He'd seen some awful things in those five days. Two days earlier, he said, a boatload of drunken fishermen had chugged into the pond from the lake side, oblivious to the danger that awaited them if they got too close to shore. "I tried to warn them" my new friend said, "but they were yelling louder than I was." The mosquitoes descended on the tipsy revelers without warning. "It looked like the food stamp window at the post office on payday," he shuddered. It was then that the mosquitoes, themselves now filled with alcohol sucked in with the blood of their victims, turned nasty and belligerent. My friend had watched as thousands of them massed for a kamikaze attack on a passing Illinois Central Gulf freight train. "The noise was unbearable," he said, putting his hands over his puffed-up ears. "The clanging they made as they slammed against the tanker cars! Their bent-up corpses lay like Schlitz cans all over—in the water, on the bridge, everywhere." I calmed him as best I could, grateful that I had been spared the sight.


It will be some time before 1 will be able to write about our escape; all I can say now is that the Air National Guard performed magnificently. I am nearly fully recovered now except for some residual lumpiness around the kneecaps. My friend has gone back to work after a sympathetic supervisor wrote off his days in the forest as a state business trip and paid him $12 a day expenses as well as restoring his personal days.


The mosquitoes are still out there. There are growing reports of missing pets in the area and one or two of missing children; a Chatham farmer says half his beef herd has mysteriously disappeared. It's no mystery to me. Somewhere, deep in the woods, those mosquitoes are having a barbeque. If I were an ear of sweet corn. I'd leave the country until things quiet down. □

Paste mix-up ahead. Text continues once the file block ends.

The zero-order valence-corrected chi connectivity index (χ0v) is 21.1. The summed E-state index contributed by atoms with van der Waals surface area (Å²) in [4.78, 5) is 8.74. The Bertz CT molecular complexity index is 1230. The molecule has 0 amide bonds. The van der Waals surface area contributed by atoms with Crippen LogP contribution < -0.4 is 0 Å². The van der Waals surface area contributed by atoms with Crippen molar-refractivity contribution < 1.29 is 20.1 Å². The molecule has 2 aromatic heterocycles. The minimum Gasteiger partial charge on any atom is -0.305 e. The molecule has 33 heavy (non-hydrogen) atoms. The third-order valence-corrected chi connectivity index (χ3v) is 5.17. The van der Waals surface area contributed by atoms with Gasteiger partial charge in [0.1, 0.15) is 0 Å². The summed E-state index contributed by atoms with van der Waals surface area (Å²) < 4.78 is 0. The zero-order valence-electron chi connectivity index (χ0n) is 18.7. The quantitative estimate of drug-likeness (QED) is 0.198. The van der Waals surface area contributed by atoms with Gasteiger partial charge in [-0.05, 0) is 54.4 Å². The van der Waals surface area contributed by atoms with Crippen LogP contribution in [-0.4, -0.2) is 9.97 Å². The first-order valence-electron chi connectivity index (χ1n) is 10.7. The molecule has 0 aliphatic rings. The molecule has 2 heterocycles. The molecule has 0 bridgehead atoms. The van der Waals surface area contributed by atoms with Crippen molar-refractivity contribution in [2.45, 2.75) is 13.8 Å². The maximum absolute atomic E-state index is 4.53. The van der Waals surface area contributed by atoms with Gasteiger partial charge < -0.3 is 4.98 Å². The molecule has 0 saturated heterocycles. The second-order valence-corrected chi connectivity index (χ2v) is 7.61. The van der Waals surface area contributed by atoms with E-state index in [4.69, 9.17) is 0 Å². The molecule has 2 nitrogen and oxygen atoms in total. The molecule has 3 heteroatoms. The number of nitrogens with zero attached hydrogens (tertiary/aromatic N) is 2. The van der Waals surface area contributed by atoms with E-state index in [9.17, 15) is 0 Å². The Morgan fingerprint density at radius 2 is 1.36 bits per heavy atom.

John Hallwas

Essential for anyone interested in Illinois history and literature. Hallwas deservedly won the 2018 Lifetime Achievement Award from the Illinois State Historical Society.

Lee Sandlin Author

One of Illinois’s best, and least-known, writers of his generation. Take note in particular of The Distancers and Road to Nowhere.

Chicago Architecture Center

See Home Page/Learn/

Resources for a marvelous building database, architecture dictionary, even a city planning graphic novel. Handsome, useful—every Illinois culture website should be so good.

The Encyclopedia of Chicago


The online version of The Encyclopedia of Chicago. Crammed with thousands of topic entries, biographical sketches, maps and images, it is a reference work unmatched in Illinois.

Illinois Great Places

The Illinois chapter of the American Institute of Architects in 2018 selected 200 Great Places in Illinois that illustrate our  shared architectural culture across the entire period of human settlement in Illinois.

McLean County Museum

of History

A nationally accredited, award-winning project of the McLean County Historical Society whose holdings include more than 20,000 objects, more than 15,000 books on local history and genealogy, and boxes and boxes of historical papers and images.

Mr. Lincoln, Route 66, and Other Highlights of Lincoln, Illinois


Every Illinois town ought to have a chronicler like D. Leigh Henson, Ph.D. Not only Lincoln and the Mother road—the author’s curiosity ranges from cattle baron John Dean Gillett to novelist William Maxwell. An Illinois State Historical Society "Best Web Site of the Year."

Illinois Digital Archives


Created in 2000, the IDA is a repository for the digital collections of the Illinois State Library and other Illinois libraries and cultural institutions. The holdings include photographs, slides, and glass negatives, oral histories, newspapers, maps, and documents from manuscripts and letters to postcards,  posters, and videos.

The Illinois State Museum


The people's museum is a treasure house of science and the arts. A research institution of national reputation, the museum maintains four facilities across the state. Their collections in anthropology, fine and decorative arts, botany, zoology, geology, and  history are described here. A few museum publications can be obtained here.

Chronicling Illinois

“Chronicling Illinois” showcases some of the collections—mostly some 6,000 photographs—from the Illinois history holdings of the Abraham Lincoln Presidential Library.


I will leave it to the authors of this interesting site to describe it. "Chicagology is a study of Chicago history with a focus on the period prior to the Second World War. The purpose of the site is to document common and not so common stories about the City of Chicago as they are discovered." 




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A lively and engaging study . . .  an enthralling narrative.

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A book that merits the attention of all Illinois historians